Virtue is the key to a meaningful and happy life. According to ancient philosophers, Socrates and Aristotle, developing virtue is vital in order to lead a successful, fulfilling life. Though both men differ in their interpretations of a “good life,” they both agree that the supreme life is one of virtuous meaning. Each of the philosophers have devised and implemented their own definitions and guidelines to acquire and practice a virtuous disposition. While it is agreed that knowledge and practice are the key to virtuosity, the philosophers disagree on fundamental rules to follow.
The inherent question to be explored concerns the idea of virtue; what is it and how does one acquire it? The answer is anything but simple, but a blend of both philosophies can shed light on the two men’s view on practicing a virtuous life. Socrates and Aristotle believe in distinct ends to a common mean. According to Socrates, there are common practices and contracts people enter into in order to live in a society.
A good life is inherently virtuous and, according to Socrates, there are certain rules to follow in order to attain virtuosity.
Socrates believed that virtue was knowledge. His mission was to encourage people to think for themselves and thus become more virtuous. One example of Socrates devotion to rules and regulations is cited in the Crito. Socrates’ word choice including words such as “never” and “always,” suggest stern, unbreakable rules. “It is never right to commit injustice or return injustice” (Plato 89). In Athens, Socrates believes, the laws reign supreme and according to the law, Socrates was justifiably guilty.
Socrates was sentenced to death based on a conviction of a court upheld by the laws. The finality of the decision of the laws vis-a-vis the court became the final answer regarding Socrates guilt and impending death. When a comrade of Socrates came to visit him in prison with the hope of convincing him to run away, Socrates stood firm in his beliefs in the justice of the laws of the land. “Both in war and in the law courts and everywhere else you must do whatever your city and your country commands, or else persuade it that justice is on your side” (Plato 91).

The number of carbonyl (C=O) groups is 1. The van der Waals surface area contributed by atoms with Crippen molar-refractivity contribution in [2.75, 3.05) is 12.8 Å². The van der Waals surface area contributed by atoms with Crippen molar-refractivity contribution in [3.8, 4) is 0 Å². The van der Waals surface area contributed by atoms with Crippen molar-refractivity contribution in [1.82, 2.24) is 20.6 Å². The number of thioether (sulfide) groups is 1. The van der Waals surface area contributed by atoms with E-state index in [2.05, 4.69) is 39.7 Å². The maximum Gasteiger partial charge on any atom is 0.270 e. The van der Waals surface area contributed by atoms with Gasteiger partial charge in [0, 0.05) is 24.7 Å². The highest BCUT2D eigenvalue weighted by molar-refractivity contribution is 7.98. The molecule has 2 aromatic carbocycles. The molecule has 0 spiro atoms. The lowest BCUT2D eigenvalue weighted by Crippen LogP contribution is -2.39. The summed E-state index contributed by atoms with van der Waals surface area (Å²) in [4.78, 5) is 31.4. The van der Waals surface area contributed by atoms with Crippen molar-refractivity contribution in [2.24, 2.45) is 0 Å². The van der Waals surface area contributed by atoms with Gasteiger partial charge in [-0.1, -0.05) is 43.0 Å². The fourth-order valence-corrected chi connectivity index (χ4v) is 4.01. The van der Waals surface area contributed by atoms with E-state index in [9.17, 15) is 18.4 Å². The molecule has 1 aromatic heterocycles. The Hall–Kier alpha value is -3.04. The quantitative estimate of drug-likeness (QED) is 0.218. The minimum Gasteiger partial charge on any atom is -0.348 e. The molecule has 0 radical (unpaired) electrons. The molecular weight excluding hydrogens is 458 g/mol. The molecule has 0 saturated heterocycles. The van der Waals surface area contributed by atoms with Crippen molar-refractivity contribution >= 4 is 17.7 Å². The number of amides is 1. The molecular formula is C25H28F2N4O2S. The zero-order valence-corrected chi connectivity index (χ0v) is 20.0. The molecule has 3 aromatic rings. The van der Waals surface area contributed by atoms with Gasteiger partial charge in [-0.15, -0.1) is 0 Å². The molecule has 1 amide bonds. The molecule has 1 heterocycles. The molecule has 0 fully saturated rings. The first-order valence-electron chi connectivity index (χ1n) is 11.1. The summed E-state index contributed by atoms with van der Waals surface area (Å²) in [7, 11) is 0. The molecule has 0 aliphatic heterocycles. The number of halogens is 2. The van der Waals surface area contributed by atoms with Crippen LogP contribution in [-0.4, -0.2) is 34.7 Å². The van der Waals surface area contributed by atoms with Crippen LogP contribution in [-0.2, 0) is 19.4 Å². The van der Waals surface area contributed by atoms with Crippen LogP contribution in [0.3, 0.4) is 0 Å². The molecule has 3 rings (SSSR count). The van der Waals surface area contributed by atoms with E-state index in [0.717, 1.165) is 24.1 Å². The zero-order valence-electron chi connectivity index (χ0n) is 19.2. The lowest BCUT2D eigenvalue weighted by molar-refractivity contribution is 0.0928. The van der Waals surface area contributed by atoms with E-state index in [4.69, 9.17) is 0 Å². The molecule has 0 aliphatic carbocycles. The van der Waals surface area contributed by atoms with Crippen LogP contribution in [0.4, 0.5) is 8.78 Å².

Socrates is firm in his belief of the inherent goodness of the law and he cannot justifiably turn his back on the rules that he had previously based his life upon. Although Aristotle is found to agree with Socrates on the concept of five fundamental virtues and the importance of leading a virtuous life to be happy, when it comes to precise rules in ethics he believes they do not exist. While rules were meant to apply to a world of “black and whites,” Aristotle saw the world in shades of gray; extenuating circumstances and intent force Aristotle to review each and every situation individually before he can adequately define one as virtuous.
Aristotle would argue with Socrates’ reasoning in the Crito acknowledging that there are no precise rules in ethics. While the rules leave guidelines for particular circumstances, not everything is clearly defined by the law. Due to these confounding variables, Aristotle chooses not to promote definite laws but guidelines to follow when examining a particular situation on a case-by-case basis. Aristotle’s belief that virtue cannot be taught in a classroom is derived from his belief that it is a practiced skill.
He believed in examining all extenuating circumstances to decide if an act was part of a virtuous disposition. Both men believe in the importance of a virtuous life for happier citizens and a thriving polis, but they take different approaches in educating the masses. While Socrates begins to question everyone who believes they know anything, Aristotle rules out anyone who is not a member of the ruling class. The two men emphasize necessity for a virtuous life, but Socrates encourages people to think for themselves. He believes people who embrace their own knowledge will become more virtuous.